HOOVER, Ala.—With a parade of elite power arms scheduled to take the mound in the first day of the SEC tournament, Regions Park was the place to be for scouting heavyweights Wednesday. I confirmed the presence of at least 12 scouting directors, at least one general manager and several high-level executives, in addition to the dozens of area scouts and crosscheckers on hand.
After a long day that started at 9:30 a.m. and included strong outings by juniors Jimmy Nelson, Drew Pomeranz and Anthony Ranaudo, the scouting contingent was considerably thinner by the time the late game between Vanderbilt and Arkansas started. Those who remained were treated to the most electric stuff of the day, courtesy of Vandy righthander Sonny Gray—just a sophomore, and not draft-eligible.
Gray turned in one of his finest starts of the season in a 2-0 win against the Hogs, striking out eight and walking just one over seven-plus shutout innings, scattering seven hits. His explosive two-seam fastball sat in the 93-95 range for his entire outing, peaking at 96 several times, and his power curveball ranged from 81-86 mph. He also mixed in a handful of changeups around 84.
Commodores pitching coach Derek Johnson said Gray's stuff wasn't actually as explosive as it was against the Razorbacks last Thursday, when he struck out nine and allowed three runs over eight innings in a 4-3 win. But he was better the second time around against Arkansas, which rested banged-up stars Zack Cox and Brett Eibner.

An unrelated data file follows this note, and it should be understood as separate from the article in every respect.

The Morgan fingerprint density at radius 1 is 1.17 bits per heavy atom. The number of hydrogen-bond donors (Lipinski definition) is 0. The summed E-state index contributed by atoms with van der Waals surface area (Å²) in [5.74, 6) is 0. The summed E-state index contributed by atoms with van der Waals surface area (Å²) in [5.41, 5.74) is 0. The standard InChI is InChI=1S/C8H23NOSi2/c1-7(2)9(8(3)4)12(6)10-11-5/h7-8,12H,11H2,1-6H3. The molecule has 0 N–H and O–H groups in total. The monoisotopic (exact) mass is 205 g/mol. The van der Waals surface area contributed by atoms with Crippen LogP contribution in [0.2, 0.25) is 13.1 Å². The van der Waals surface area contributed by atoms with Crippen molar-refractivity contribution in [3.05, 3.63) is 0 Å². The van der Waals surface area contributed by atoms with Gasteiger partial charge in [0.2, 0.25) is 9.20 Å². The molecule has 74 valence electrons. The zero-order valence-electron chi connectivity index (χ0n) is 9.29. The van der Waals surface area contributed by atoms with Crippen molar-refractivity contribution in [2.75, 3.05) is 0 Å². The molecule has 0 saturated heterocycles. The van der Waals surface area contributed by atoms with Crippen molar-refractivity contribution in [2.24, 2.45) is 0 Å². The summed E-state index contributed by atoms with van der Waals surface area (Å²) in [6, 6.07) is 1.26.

"Ironically, he said he didn't feel that great tonight," Johnson said. "He felt like he didn't have as much stuff, and maybe that's a good thing. It may be one of those deals where the more juice he has, maybe the more erratic he becomes. But I thought his command was better than last week. I think the main thing is he has a tendency to overthrow, and he didn't do that tonight—he stayed within himself. The kid's got really good stuff, he doesn't need to have better stuff. So I think maybe more than anything else, it was just that he commanded his mind not to overthrow and it worked out well for him."
Gray and Johnson both agreed that the key Wednesday was an increased reliance on the fastball.
"I think tonight they saw my breaking ball a little bit better than they did last Thursday," Gray said. "So I got with D.J., and we had to change it up. I started using my changeup more and throwing my fastball to both sides of the plate. That was the game plan to begin with, but it just made throwing the fastball on both sides of the plate that much more important."
Gray's stuff has never been in question. He had some of the best stuff in the 2008 draft class out of high school, and it never dropped off over his first two years at Vanderbilt. But Johnson said Gray has tended to have "one hiccup inning" where he loses his command, and he avoided that tonight, even when the Razorbacks threatened.
"We didn't have a problem getting to two strikes and we didn't have a problem getting to two outs," Gray said. "They fought their butts off, you've got to give them credit for that, and they kept getting runners on base. But it was that one pitch we executed tonight with runners on base, and I think that was the story of the game. We left a lot of men on base, and they left a lot of men on base as well, so I think you've got to give credit to pitchers on both sides tonight. Pitching out of jams is what baseball's about."
Gray is getting better and better at escaping trouble, a manifestation of his growth as a pitcher. This time next year, all those scouting directors will be glued to their seats when Gray takes the mound.
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